Don't let my comment discourage you from getting your blood tests, though. As for your question, doctors will tell you to fast something like 10 hours before the test, but I would suggest being off the vitamins for at least a couple days before.
« Last Edit: October 28, 2014, 03:45:42 AM by Scary sheep »
Symptoms last 6-7 days. Onset of muscle weakness after 30 seconds. Symptoms include: brain fog, fatigue, depression, pale skin/dark circles under eyes,  digestive problems, difficulty taking a full breath, irritability. NONE of these are present out of POIS.

Simulacruma

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Re: My story, my hypothesis, and blood test question
« Reply #2 on: October 28, 2014, 09:57:45 AM »
I had blood tests run twice while not taking vitamins, and both times my testosterone levels were normal. One time, the only thing that stood out was a slightly high prolactin level. I think they tested about ~12 things each time. Thyroid: normal, Cortisol: normal, etc. I wish I had a copy of the complete tests, but I'm at school and can't really retrieve them right now. My point is, I don't think POIS is something you can easily test blood for. Also, people are so different, many results can be inconclusive, and normal for one person may be very high for another. In fact, the only test that actually yielded a result was a sitting/standing blood pressure test, which revealed that my pressure drops when I stand up.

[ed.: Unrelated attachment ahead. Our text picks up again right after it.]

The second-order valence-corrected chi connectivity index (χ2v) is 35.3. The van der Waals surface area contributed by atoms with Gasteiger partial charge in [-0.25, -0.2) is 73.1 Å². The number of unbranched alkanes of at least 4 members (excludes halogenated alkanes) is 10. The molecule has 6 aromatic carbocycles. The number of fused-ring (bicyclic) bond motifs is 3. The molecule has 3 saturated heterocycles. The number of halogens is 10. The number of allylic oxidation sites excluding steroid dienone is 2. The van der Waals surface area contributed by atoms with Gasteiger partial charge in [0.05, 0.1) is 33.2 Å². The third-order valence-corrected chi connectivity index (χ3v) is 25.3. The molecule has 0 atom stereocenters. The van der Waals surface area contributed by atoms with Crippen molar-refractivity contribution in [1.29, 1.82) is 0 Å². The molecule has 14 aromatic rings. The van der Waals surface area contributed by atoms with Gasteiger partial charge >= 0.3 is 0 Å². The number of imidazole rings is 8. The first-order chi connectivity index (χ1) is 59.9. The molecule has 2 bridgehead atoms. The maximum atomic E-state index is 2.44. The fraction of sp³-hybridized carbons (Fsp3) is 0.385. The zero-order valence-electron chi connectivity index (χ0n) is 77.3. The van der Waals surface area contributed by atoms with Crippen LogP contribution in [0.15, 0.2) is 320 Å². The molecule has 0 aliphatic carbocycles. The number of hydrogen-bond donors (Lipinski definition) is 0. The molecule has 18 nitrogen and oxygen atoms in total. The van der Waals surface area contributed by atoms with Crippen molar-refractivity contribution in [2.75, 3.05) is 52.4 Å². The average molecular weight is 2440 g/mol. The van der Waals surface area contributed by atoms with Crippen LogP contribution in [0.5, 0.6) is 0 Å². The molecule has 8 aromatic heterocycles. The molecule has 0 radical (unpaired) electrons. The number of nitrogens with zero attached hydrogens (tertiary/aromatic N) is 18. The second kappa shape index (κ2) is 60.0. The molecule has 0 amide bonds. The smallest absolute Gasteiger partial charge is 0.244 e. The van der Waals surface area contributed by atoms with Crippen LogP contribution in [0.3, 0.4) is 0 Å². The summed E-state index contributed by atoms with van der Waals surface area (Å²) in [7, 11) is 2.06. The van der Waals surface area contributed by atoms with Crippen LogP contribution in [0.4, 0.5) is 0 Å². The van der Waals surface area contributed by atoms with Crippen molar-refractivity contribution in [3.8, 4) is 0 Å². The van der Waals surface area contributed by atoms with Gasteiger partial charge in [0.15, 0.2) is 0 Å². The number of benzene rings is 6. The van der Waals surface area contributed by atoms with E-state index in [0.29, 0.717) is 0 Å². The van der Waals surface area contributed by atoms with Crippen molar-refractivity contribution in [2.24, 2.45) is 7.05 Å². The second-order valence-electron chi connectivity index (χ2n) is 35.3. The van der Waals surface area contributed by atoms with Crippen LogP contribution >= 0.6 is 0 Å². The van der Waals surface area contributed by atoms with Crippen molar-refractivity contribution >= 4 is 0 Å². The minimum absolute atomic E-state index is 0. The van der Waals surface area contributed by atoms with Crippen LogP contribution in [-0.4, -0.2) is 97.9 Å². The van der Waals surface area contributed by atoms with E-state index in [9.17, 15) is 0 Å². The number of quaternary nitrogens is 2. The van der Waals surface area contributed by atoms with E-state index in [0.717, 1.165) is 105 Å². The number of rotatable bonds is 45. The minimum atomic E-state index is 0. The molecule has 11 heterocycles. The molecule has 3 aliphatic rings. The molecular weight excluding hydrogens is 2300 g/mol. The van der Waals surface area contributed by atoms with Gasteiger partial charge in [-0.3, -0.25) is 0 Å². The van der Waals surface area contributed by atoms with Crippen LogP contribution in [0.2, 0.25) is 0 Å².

Your type of case interests me the most, since you developed POIS later, and suggests there may be a direct and specific cause.

Don't let my comment discourage you from getting your blood tests, though. As for your question, doctors will tell you to fast something like 10 hours before the test, but I would suggest being off the vitamins for at least a couple days before.

It makes sense, though it is also unfortunate that everyone has different results and even causes. My doctor recommended to me that I do have symptoms of low testosterone- I entered puberty really when I was 16. Shot from 5'4 to 6 ft in a couple months time. I'm basically tall, lanky, really long arms, but my fat distribution is very 'feminine'. My hips are rather wide, and this is all really unsettling- it made me think I had klinefelters, and then by eye view from my doctor she feels as though I have symptoms of andropause... Everything I have had to deal with relates to my hormones, though in honesty I don't think I would have thought much of it if I hadn't have done those neurotransmitter tests.